Employment Law Cases
Settlement agreements: claims arising in connection with employment
An ex-employee’s victimisation claim was covered by a COT3 settlement agreement because of the precise wording used.
Mr Arvunescu had worked for QRA a month before his dismissal in June 2014. He then brought a race discrimination claim but this was settled in March 2018 via a COT3 agreement. It included the following words:
‘The claimant agrees that the payment [...] is accepted in full and final settlement of all or any costs, claims, expenses or rights of action of any kind whatsoever, wheresoever and howsoever arising under common law, statute or otherwise (whether or not within the jurisdiction of the employment tribunal) which the claimant has or may have against the respondent or against any employee, agent or officer of the respondent arising directly or indirectly out of or in connection with the claimant's employment with the respondent, its termination or otherwise. This paragraph applies to a claim even though the claimant may be unaware at the date of this agreement of the circumstances which might give rise to it or the legal basis for such a claim.’
In May 2018 Mr Arvunescu brought another claim against QRA for victimisation – alleging that they were responsible for his failure to get a job at a wholly owned subsidiary of theirs (because the subsidiary knew of his previous claim against QRA). A tribunal and the EAT held that this victimisation claim had been settled by the COT3 agreement. Mr Arvunescu appealed.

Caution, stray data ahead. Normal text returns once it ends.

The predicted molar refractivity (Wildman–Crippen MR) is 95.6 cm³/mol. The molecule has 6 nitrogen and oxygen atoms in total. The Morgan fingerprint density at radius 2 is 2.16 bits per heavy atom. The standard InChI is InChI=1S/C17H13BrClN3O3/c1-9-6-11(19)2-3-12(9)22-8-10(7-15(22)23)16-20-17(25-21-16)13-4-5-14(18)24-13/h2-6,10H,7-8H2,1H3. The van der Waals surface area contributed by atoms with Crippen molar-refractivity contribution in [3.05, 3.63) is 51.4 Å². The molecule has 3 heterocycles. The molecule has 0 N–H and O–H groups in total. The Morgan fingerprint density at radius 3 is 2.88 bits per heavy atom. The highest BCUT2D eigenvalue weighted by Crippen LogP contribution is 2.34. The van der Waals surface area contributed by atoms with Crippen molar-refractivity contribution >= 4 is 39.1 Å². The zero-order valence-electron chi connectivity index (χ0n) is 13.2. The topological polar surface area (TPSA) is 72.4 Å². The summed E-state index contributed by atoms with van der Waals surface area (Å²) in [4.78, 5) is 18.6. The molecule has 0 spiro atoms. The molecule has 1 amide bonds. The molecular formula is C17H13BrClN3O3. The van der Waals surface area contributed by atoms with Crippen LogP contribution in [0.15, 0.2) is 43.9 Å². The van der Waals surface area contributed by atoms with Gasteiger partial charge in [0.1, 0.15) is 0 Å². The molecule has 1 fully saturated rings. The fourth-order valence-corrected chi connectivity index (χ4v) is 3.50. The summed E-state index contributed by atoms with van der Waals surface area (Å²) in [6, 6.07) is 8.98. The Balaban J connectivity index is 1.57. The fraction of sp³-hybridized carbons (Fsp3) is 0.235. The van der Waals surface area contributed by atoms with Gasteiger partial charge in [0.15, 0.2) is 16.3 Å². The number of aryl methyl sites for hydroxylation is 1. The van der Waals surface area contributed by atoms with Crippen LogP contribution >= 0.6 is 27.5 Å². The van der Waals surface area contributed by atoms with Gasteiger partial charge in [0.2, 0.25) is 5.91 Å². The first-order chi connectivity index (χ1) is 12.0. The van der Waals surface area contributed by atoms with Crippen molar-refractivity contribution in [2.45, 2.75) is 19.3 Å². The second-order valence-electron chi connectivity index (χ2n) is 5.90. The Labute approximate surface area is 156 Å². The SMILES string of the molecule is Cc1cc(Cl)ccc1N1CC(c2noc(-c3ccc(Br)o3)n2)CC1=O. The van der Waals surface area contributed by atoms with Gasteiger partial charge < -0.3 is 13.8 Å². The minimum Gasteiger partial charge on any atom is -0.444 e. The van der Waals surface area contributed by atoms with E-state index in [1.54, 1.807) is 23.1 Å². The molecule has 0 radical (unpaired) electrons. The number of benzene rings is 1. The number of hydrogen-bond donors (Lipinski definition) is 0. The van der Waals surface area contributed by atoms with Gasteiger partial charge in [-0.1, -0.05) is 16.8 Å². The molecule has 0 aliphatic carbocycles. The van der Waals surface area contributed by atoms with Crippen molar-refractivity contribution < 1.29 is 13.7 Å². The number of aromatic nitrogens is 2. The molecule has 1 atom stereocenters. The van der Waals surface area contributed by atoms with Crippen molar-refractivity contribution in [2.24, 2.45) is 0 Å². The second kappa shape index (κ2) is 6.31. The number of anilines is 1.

Court of Appeal decision
The appeal was dismissed.
Mr Arvunescu’s victimisation claim was clearly caught by the COT3 wording. While the claim didn’t arise directly or indirectly ‘out of’ his employment at QRA, it nevertheless arose indirectly ‘in connection with’ it.
A necessary part of Mr Arvunescu’s claim would involve considering whether the reason for refusal of the post at the subsidiary was because he had brought proceedings against his former employer. The victimisation claim was therefore indirectly connected to or linked with his previous employment. That conclusion was reinforced by the context in which the settlement agreement was made. The purpose of the COT3 agreement was to settle claims connected with Mr Arvunescu’s employment that existed as at the date of the agreement, whether or not they were known about at that date. The 2018 victimisation claim was a claim against QRA connected with Mr Arvunescu’s employment with QRA - and that existed at the date of the settlement. The purpose underlying the COT3 agreement was to settle all such existing claims.
This decision will bring some certainty and reassurance to employers seeking to settle claims via a COT3 or settlement agreement. The key is to ensure that any terms of settlement are carefully drafted so as to limit the risk of any future claims. Mr Arvunescu's request for permission to appeal to the Supreme Court has been refused.